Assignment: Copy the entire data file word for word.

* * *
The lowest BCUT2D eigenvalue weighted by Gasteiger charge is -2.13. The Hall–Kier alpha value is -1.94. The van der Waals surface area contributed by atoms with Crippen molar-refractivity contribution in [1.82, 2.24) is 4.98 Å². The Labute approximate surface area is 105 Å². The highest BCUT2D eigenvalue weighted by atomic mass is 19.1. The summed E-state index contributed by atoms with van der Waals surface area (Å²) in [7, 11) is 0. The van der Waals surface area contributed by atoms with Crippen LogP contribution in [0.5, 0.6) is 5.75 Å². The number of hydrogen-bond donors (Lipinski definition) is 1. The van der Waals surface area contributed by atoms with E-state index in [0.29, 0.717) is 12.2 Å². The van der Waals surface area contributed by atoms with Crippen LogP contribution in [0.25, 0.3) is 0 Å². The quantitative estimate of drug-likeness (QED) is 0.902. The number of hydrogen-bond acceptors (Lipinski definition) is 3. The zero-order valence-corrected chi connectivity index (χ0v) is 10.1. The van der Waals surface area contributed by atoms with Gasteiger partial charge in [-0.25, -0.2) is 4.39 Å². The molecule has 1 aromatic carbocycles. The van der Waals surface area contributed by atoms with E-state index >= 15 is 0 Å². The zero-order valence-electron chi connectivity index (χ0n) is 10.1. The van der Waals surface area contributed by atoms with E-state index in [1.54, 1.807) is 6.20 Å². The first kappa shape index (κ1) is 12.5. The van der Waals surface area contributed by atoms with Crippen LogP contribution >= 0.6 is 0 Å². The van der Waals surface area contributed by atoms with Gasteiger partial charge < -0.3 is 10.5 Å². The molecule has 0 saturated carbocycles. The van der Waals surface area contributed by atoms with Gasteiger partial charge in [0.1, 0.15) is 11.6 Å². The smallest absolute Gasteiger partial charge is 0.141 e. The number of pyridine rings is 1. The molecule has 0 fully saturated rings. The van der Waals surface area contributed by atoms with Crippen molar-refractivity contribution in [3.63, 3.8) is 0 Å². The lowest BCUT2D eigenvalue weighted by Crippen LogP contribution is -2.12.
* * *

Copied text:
The lowest BCUT2D eigenvalue weighted by Gasteiger charge is -2.13. The Hall–Kier alpha value is -1.94. The van der Waals surface area contributed by atoms with Crippen molar-refractivity contribution in [1.82, 2.24) is 4.98 Å². The Labute approximate surface area is 105 Å². The highest BCUT2D eigenvalue weighted by atomic mass is 19.1. The summed E-state index contributed by atoms with van der Waals surface area (Å²) in [7, 11) is 0. The van der Waals surface area contributed by atoms with Crippen LogP contribution in [0.5, 0.6) is 5.75 Å². The number of hydrogen-bond donors (Lipinski definition) is 1. The van der Waals surface area contributed by atoms with E-state index in [0.29, 0.717) is 12.2 Å². The van der Waals surface area contributed by atoms with Crippen LogP contribution in [0.25, 0.3) is 0 Å². The quantitative estimate of drug-likeness (QED) is 0.902. The number of hydrogen-bond acceptors (Lipinski definition) is 3. The zero-order valence-corrected chi connectivity index (χ0v) is 10.1. The van der Waals surface area contributed by atoms with Gasteiger partial charge in [-0.25, -0.2) is 4.39 Å². The molecule has 1 aromatic carbocycles. The van der Waals surface area contributed by atoms with E-state index >= 15 is 0 Å². The zero-order valence-electron chi connectivity index (χ0n) is 10.1. The van der Waals surface area contributed by atoms with E-state index in [1.54, 1.807) is 6.20 Å². The first kappa shape index (κ1) is 12.5. The van der Waals surface area contributed by atoms with Crippen LogP contribution >= 0.6 is 0 Å². The van der Waals surface area contributed by atoms with Gasteiger partial charge < -0.3 is 10.5 Å². The molecule has 0 saturated carbocycles. The van der Waals surface area contributed by atoms with Gasteiger partial charge in [0.1, 0.15) is 11.6 Å². The smallest absolute Gasteiger partial charge is 0.141 e. The number of pyridine rings is 1. The molecule has 0 fully saturated rings. The van der Waals surface area contributed by atoms with Crippen molar-refractivity contribution in [3.63, 3.8) is 0 Å². The lowest BCUT2D eigenvalue weighted by Crippen LogP contribution is -2.12.